History of Albacete-Los Llanos Airfield

By Piet Luijken

The Airport of Albacete-Los Llanos was created in 1928 for use by the Escuela Civil de Pilotos (Civil Pilots School) by the Compañía Española de Aviación (Spanish Aviation Company). This school opened on April 27 1929 and military naval pilots were trained here on AVRO 505J and Bristol F.2B aircraft. However, in 1932 the school suspended all activities, but the airport maintained all its facilities and equipment.

At the start of the 1936 Spanish Civil War, airmen Lieutenant Captain Padilla and Pina made several flights, using aircraft of this school. On July 25 of that year, the airfield was occupied by the Republican Army and turned it into being an important basis for the Aviation Department of the Republicans. During the war, on 29 March 1939, the airfield was occupied by aircraft of the Nationalists. After the war, on 15 August 1939, the Spanish Air Force took over control of the airport and the 13th Squadron was based here with 20 Tupolev SB-2 Katiuska Strategic Bombers under Commander D. Rafael Lorente Solá. In January 1940, it was transformed into the 13 Regiment, taken under command by commander D. Román Rodríguez Arango. In celebrating the close ties between the airport and the city of Albacete, this city handed its banner to the 13 Regiment on 1 August 1943. In 1946 all Katiuska aircraft were decommissioned. After a small reorganisation of the Spanish Air Force the unit changed in 1957 into Ala 26 de Bombardeo Ligero (26th Bombardment Wing Light). The wing was active during the Ifni-Sahara campaign 1957-1958.

In 1962, its bombing mission was changed into an transport mission when Ala 26 Was transformed into 37 transport, equipped with 25 DC-3 aircraft. Another name change occurred in 1967 due to an reorganization and the newly formed Grupo 37 reported directly to the Jefatura de la Aviación de Transporte (Chief of Aviation Transportation). This lasted until 1974 when the base was again reconfigured for operational use.

Due to its central position in the mainland of Spain, Ala 14 was commissioned on Albacete-Los Llanos to be equipped with the new Mirage F-1CE fighters. The first was arrived directly from Mont-de-Marsan, France on 18 June 1975. Present were the Chief of Staff Lieutenant General Defense, the Commander of the Air Force Defense Command and the provincial and local authorities. On 28 March 1977, HM King JUAN CARLOS I made an official visit to Ala 14. On 27 June 27 1987 the Ala 14 reached 75,000 flight hours in Mirage F-1 aircraft. As the badge of Esc 142 pictures a lion, it became a member of the NATO Tiger Community in 1986 and consequently organized a Tiger Meet in 1992. With the years, the Mirage F1 became more and more outdated so an improvement and modernization program was started. In 1996, the first modernized Mirage F-1M arrived while the last one was delivered in 2001. In 2002, the new fighter was tested during an operational exercise as Ala 14 turned up as a participant in the exercise Cope Thunder in Alaska, USA to develop air operations with other countries (U.S., France, Japan).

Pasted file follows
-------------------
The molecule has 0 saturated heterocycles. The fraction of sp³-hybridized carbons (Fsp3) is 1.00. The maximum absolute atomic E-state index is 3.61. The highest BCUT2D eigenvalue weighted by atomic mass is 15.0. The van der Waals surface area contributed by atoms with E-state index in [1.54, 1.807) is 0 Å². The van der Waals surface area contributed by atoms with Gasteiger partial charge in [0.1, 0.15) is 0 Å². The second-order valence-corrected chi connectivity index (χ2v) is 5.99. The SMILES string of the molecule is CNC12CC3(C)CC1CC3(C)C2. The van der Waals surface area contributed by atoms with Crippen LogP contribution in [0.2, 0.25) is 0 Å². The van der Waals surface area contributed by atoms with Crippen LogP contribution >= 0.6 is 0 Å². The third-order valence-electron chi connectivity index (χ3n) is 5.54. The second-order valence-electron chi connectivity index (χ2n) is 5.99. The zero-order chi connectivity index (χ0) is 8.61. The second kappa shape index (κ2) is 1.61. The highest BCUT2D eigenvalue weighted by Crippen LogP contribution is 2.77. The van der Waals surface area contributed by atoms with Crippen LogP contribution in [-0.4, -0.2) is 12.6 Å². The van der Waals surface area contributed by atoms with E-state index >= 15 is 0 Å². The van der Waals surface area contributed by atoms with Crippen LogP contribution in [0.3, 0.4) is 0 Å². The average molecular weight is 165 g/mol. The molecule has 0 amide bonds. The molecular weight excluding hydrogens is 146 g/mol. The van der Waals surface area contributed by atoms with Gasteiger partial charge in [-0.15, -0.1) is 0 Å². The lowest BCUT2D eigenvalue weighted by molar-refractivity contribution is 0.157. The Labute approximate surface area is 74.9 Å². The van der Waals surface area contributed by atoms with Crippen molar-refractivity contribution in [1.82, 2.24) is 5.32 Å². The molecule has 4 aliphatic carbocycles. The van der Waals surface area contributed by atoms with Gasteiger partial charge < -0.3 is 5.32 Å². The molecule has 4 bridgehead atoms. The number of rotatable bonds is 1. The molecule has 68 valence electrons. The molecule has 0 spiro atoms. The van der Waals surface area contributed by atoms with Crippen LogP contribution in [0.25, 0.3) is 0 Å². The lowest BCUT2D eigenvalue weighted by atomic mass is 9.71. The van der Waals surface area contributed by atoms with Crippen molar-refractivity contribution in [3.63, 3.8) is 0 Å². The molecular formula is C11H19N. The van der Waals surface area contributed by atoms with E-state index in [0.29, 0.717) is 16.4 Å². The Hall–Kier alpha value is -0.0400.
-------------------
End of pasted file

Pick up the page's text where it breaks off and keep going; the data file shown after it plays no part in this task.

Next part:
Since 2003, the TLP was looking for a new basis with improved weather conditions and with less flight restrictions. Belgium demanded his transfer from the then present Florennes Air Force Base to another country due to problems of air traffic congestion while the TLP demanded this transfer due to unstable weather conditions. In 2007 TLP announced its new location to be Albacete-Los Llanos, Spain. For its part, the Spanish Council of Ministers approved on 26 October 2006 the technical agreement on the relocation plans and the general rules governing the establishment of the Tactical Leadership Program of the Allied Command Operations in Spain. They proposed Alabacete-Los Llanos AFB to host the program from 2009, based on their conditions of lower air traffic congestion, the greater range of facilities and the betert weather conditions. Along with the Spanish candidacy, other candidates were proposed in Canada and Turkey. The study group recommended accepting the Spanish offer, which was ratified by the other member nations of the Program. Also part of the agreement were plans, next to the TLP, to create an annual exercise with a simulated air conflict (ACE-Flag), which requires an even greater air capacity. For housing the TLP, an investment of around 20.7 million euros was needed of which 15.5 millions will be destined to infrastructures while more than 5 million euros will be destined to equipment. All this expenses will be paid proportionally by all the nations participating in this program.

(Source: EdA and TLP)